A veteran aircraft of the 1940’s, this hard-working B-25D Mitchell will fly the route used by Bomber Command to relocate WW II lend-lease bombers to the United Kingdom. In honor of all the air crews that perished while moving bombers to the European Theater, “Grumpy’s” flight crew will arrive in the United States carrying the Royal Air Force Pooley Sword commissioned by the Royal Air Force Museum American Foundation. The sword is to be presented annually to the Royal Air Force Officer on exchange with the United States Air Force who has made the most significant contribution in that year to Anglo/American relations.
Built in North American Aviation’s Kansas City plant, B-25D-30 Mitchell 433318/N88972 was delivered on October 27, 1943 to the USAAF’s advanced flying school at the 402nd Army Air Force Base Unit at La Junta, Colorado. After flying 1,551 hours with the USAAF, the bomber was overhauled at the Kelly Field Depot, Texas. One of 70 B-25Ds included in a 1944 lend-lease transaction, “Grumpy” also served the RAF. Post-war, the hardy aircraft flew as part of Northwest Air Command responsible for the defense of Western Canada. Early in 1962, “Grumpy” was struck off charge and sold by the Crown Assets Disposal Corporation to Joe Goldney of Vancouver, BC. Subsequent private owners have included North Star Aviation of Fairbanks, Alaska (forest fire fighting service) and Noel Merrill Wien of Anchorage, Alaska.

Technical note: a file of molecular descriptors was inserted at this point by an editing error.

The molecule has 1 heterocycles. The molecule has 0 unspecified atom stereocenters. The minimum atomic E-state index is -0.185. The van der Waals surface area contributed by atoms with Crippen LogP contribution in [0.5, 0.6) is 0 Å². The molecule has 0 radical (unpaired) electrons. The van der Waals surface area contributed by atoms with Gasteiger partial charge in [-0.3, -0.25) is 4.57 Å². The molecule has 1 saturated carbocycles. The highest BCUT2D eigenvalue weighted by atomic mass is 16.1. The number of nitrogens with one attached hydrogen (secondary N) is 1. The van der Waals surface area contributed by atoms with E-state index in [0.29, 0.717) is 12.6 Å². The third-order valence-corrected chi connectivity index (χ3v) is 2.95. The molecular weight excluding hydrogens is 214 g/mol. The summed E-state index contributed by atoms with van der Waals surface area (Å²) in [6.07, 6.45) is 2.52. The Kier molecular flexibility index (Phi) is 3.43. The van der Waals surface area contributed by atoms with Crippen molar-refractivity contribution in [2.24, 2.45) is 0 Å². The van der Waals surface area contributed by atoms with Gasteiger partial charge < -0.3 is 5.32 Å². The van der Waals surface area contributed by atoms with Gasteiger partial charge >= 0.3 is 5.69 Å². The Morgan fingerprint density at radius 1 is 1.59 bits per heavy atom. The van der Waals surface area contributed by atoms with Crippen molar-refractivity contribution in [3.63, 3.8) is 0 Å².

In 1987, after spending more than a decade in storage in Anchorage, “Grumpy” was acquired by The Fighter Collection of Duxford, U.K., and then flown to B-25 rebuilders Aero Trader of Chino, California. The aircraft was ferried in November 1987 to the United Kingdom by the late John Crocker, Aero Trader co-owner Tony Ritzman, and Stephen Grey of The Fighter Collection. For 17 years, “Grumpy” participated as “a fan’s favorite” in many European air shows. After some more storage time at North Weald airfield, the plane was sold in May, 2008 to Historic Flight Foundation, Paine Field, Washington, and restored to airworthy condition by Aircraft Restoration Company in Duxford, England.